LONDON’S ITV takes on a new look this week with a change of companies, faces and programmes.
After 13 years, it’s fade out for ATV, the weekend contractors, on Sunday and Rediffusion, the weekday contractors, on Monday.
In come Thames Television with weekday programmes starting on Tuesday. And London Weekend Television begin an extended weekend period at 7 p.m. on Friday.
Just 18 months ago Lord Hill, then chairman of the Independent Television Authority, announced plans to change the face of ITV.
Rivals from industry, finance and show business submitted their ideas to the ITA to win contracts for programme areas. The richest and most sought after was London.
Lord Hill announced the contract winners in June last year.
Of the London weekday contracts, he said: “With our principle of programme quality in mind, we felt that Independent Television would gain benefit if the abilities of ABC and Rediffusion were to combine in providing the weekday service. The combination of these two companies seemed to the Authority to offer the possibility of a company of real excellence.”
And so ABC, who held the contract for weekends in the North and Midlands, and Rediffusion began merger talks. There were major difficulties. But the outcome was Thames TV. Company executives, at first worried, now agree to merit in the idea.
ABC were particularly strong in drama. Their Armchair Theatre series had won a big reputation. Rediffusion were best known for current affairs and documentary programmes.
So these departments were fitted intact into the new company. Other departments were dovetailed, employing the best talents from each company. Result: a new company “with a heritage of 13 years’ TV experience,” said an executive.
Thames starts its transmissions at 1.45 p.m. on Tuesday with a new identification symbol — the London skyline. With landmarks like St. Paul’s reflected in the River Thames.
The first programme is live coverage of an inaugural lunch at the Mansion House. The Lord Mayor will welcome the new company.
Managing director Howard Thomas says: “Our programme policy is: first provide London — Greater London and the Home Counties — with a weekday programme service of its own. One daily programme reflects what is going on in London.
“Second, produce programmes of national importance for networking. Thirdly, produce programmes of international quality.”
The London weekday programme Mr. Thomas refers to is Today, a daily live entertainment – and – information show about people and places in London. Introduced by Eamonn Andrews (who will also be returning to his own show — but on a weekday).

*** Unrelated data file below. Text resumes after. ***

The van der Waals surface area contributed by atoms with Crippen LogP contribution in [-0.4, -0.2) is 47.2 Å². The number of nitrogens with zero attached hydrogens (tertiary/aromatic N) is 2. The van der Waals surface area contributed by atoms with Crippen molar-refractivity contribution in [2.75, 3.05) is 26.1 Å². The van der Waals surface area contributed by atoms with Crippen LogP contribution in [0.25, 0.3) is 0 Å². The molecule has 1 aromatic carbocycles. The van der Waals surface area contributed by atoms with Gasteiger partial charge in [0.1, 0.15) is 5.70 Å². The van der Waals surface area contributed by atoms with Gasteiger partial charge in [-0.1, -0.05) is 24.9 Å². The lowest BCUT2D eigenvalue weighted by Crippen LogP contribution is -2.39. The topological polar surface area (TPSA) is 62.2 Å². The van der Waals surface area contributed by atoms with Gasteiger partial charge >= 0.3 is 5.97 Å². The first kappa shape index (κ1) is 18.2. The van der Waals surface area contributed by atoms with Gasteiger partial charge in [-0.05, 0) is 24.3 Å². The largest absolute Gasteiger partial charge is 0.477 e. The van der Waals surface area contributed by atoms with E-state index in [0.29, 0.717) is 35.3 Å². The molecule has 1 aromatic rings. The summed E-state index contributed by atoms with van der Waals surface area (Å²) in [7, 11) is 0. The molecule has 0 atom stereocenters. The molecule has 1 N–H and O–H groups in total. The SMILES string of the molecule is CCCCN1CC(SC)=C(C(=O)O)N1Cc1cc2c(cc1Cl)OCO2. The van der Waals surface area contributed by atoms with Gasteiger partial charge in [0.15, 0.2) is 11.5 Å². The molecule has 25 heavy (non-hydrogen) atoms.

Some other major programmes to come from Thames include :
DRAMA: Plays adapted from Noel Coward short stories. The Sex Game, a series of romantic plays. Alarm, a series based on the work of the Special Service Section of the London Fire Brigade. And Frontier, a series set on the North West Frontier.
COMEDY: Series with Sid James and Kenneth Home.
FEATURES: Robert Kee Reports, a series of monthly documentaries, and Applause! Applause!, programmes on great stars of the music hall.
SPECIALS: Programmes starring Max Bygraves, Liberace, Jack Benny, Victor Borge and Frankie Howerd.
ADULT EDUCATION : Programmes on ballet, holidays, cookery and crime.
CHILDREN’S PROGRAMMES: The Tyrant King, a serial in which three youngsters hunt a villain in and around London. Sooty, Pinky and Perky and Once Upon a Time, 15-minute stories told by celebrities.
London Weekend Television starts on Friday at 7 p.m.
There will be no station symbol — just the company’s name. Nor will there be an opening ceremony. Unless Frank Muir uses one in his comedy series. We Have Ways of Making You Laugh, their first programme — at 7 and live.
London Weekend Television was brought into being by a group largely composed of TV professionals, like Aidan Crawley, Michael Peacock and David Frost (who will appear three nights a week).
Lord Hill said: “Of the applicants for the weekend, the London Consortium impressed us most, particularly because of its creative talent.”
Managing director Michael Peacock says: “There will be a lot of changes in your weekend viewing from August 2. New shows, new faces and new times to remember.
“The new look for the weekends offers something for everyone. Plays come back to Sunday night. David Frost has three new shows. There’s plenty of comedy and entertainment for all the family.
“Saturday specials will broaden the range of cultural programmes. Sports fans will have Sports Arena on Fridays as well as Saturday’s World of Sport. For the children, there is Knock Three Times on Sundays.”
Among the shows planned are concerts by Leonard Bernstein, Yehudi Menuhin, Benny Goodman and Peter Nero. Productions of John Gay’s The Beggar’s Opera and Benjamin Britten’s The Golden Vanity.
Of particular interest to Londoners will be Discovering London, an adult education series on the sights of the capita], and Roundhouse, a religious series presented before audiences in Camden Town.